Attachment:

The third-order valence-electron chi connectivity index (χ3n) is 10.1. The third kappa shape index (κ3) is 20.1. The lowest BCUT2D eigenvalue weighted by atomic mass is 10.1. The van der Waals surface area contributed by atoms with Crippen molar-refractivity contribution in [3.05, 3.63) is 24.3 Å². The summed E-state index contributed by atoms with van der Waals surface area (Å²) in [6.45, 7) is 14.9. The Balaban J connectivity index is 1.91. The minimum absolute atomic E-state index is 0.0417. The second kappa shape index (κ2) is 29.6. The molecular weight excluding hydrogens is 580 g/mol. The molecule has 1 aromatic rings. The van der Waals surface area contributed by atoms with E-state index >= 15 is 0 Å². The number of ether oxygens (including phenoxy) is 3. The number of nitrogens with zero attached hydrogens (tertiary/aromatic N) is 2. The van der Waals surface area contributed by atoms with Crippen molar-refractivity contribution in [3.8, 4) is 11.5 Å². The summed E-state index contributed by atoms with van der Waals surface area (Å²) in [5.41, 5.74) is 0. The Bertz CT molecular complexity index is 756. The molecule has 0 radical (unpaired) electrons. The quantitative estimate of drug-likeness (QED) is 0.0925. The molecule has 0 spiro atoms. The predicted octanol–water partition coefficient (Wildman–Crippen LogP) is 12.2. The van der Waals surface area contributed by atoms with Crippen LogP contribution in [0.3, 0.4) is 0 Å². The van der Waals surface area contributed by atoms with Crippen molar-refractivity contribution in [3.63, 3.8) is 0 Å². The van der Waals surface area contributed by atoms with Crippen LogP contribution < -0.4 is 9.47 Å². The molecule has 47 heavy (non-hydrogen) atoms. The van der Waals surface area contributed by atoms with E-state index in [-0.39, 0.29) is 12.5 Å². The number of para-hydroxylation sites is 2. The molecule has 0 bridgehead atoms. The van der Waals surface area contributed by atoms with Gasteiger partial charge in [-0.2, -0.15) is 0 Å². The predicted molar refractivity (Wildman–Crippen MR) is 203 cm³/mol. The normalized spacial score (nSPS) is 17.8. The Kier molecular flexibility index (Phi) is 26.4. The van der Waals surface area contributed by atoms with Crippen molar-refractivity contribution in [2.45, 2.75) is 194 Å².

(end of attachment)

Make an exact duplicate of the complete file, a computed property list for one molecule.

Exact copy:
The third-order valence-electron chi connectivity index (χ3n) is 10.1. The third kappa shape index (κ3) is 20.1. The lowest BCUT2D eigenvalue weighted by atomic mass is 10.1. The van der Waals surface area contributed by atoms with Crippen molar-refractivity contribution in [3.05, 3.63) is 24.3 Å². The summed E-state index contributed by atoms with van der Waals surface area (Å²) in [6.45, 7) is 14.9. The Balaban J connectivity index is 1.91. The minimum absolute atomic E-state index is 0.0417. The second kappa shape index (κ2) is 29.6. The molecular weight excluding hydrogens is 580 g/mol. The molecule has 1 aromatic rings. The van der Waals surface area contributed by atoms with E-state index >= 15 is 0 Å². The number of ether oxygens (including phenoxy) is 3. The number of nitrogens with zero attached hydrogens (tertiary/aromatic N) is 2. The van der Waals surface area contributed by atoms with Crippen molar-refractivity contribution in [3.8, 4) is 11.5 Å². The summed E-state index contributed by atoms with van der Waals surface area (Å²) in [5.41, 5.74) is 0. The Bertz CT molecular complexity index is 756. The molecule has 0 radical (unpaired) electrons. The quantitative estimate of drug-likeness (QED) is 0.0925. The molecule has 0 spiro atoms. The predicted octanol–water partition coefficient (Wildman–Crippen LogP) is 12.2. The van der Waals surface area contributed by atoms with Crippen LogP contribution in [0.3, 0.4) is 0 Å². The van der Waals surface area contributed by atoms with Crippen molar-refractivity contribution in [3.63, 3.8) is 0 Å². The van der Waals surface area contributed by atoms with Crippen LogP contribution < -0.4 is 9.47 Å². The molecule has 47 heavy (non-hydrogen) atoms. The van der Waals surface area contributed by atoms with E-state index in [-0.39, 0.29) is 12.5 Å². The number of para-hydroxylation sites is 2. The molecule has 0 bridgehead atoms. The van der Waals surface area contributed by atoms with Gasteiger partial charge in [-0.2, -0.15) is 0 Å². The predicted molar refractivity (Wildman–Crippen MR) is 203 cm³/mol. The normalized spacial score (nSPS) is 17.8. The Kier molecular flexibility index (Phi) is 26.4. The van der Waals surface area contributed by atoms with Crippen molar-refractivity contribution in [2.45, 2.75) is 194 Å².